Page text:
Waters surrounding the Kep Archipelago (MCC).


In order to restore the local marine ecosystem, MCC’s scientists and volunteers have deployed artificial habitats, called Conservation and Anti-Trawling Structures. These multipurpose 4-ton concrete block units, which snags and entangles bottom trawling boards and nets, effectively damage valuable fishing assets, imposing a strong economic disincentive to illegally fish in the MFMA. These strong and considerably heavy devices not only help to physically stop the scraping and destruction of the sea floor but also act as fish aggregation devices and as a safe haven for the Irrawaddy dolphins. MCC won the Marine Protection Prize 2018 for this project, by the National Geographic Society, awarding the most efficient and promising initiatives for Ocean protection.

Marine Conservation Cambodia team working to deploy one of their award-winning Conservation and Anti-Trawling Structures (MCC).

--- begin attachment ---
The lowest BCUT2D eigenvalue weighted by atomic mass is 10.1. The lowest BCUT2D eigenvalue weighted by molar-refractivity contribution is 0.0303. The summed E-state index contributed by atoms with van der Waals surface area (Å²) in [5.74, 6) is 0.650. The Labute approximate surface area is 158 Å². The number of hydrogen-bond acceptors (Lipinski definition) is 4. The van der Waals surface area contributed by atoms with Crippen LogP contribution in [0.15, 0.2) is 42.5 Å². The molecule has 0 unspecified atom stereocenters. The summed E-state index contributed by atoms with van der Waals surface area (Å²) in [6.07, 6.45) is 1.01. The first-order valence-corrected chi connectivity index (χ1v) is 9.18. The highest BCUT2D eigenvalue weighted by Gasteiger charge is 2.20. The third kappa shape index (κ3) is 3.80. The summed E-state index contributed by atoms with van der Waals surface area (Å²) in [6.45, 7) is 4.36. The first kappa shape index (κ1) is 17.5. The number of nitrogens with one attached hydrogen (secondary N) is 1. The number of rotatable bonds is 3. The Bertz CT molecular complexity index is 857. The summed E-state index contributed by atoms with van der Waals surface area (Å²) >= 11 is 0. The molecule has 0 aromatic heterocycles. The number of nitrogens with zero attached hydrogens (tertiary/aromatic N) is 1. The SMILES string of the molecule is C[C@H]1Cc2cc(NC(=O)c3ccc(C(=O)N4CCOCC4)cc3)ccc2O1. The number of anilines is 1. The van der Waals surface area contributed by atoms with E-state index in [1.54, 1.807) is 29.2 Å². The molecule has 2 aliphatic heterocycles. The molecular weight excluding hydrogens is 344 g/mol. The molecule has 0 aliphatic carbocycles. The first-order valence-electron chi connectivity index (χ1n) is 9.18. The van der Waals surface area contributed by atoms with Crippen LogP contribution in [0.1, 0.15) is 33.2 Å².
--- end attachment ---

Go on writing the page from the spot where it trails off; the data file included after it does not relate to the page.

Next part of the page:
Hope Spot Champion Tom Collombat explains, “I joined MCC to fight for Kep Archipelago two years ago, and I’ve seen with my own eyes the effect of direct conservation. Deploying our structures is clearly making a difference, and progressively allows Kep’s marine life to thrive again.”

The Irrawaddy dolphins are recognized as Endangered by the IUCN, with their populations struggling due to the decimation of their feeding grounds. However, MCC has established acoustic monitoring in the area within the concrete block structures, and have noted large pods entering the protected area nearly every night to feed.

The Conservation and Anti-Trawling Structures are bursting with life (MCC).


Sarah Tubbs, MCC’s Dolphin Project Coordinator on Cambodia’s only Marine Mammal Program has noted the positive impact that these blocks have had.

“Today, the only thing protecting Kep’s Irrawaddy dolphin population from illegal fishing activities, associated bycatch, habitat degradation and prey depletion, are our concrete structures.”

Irrawaddy dolphins (MCC).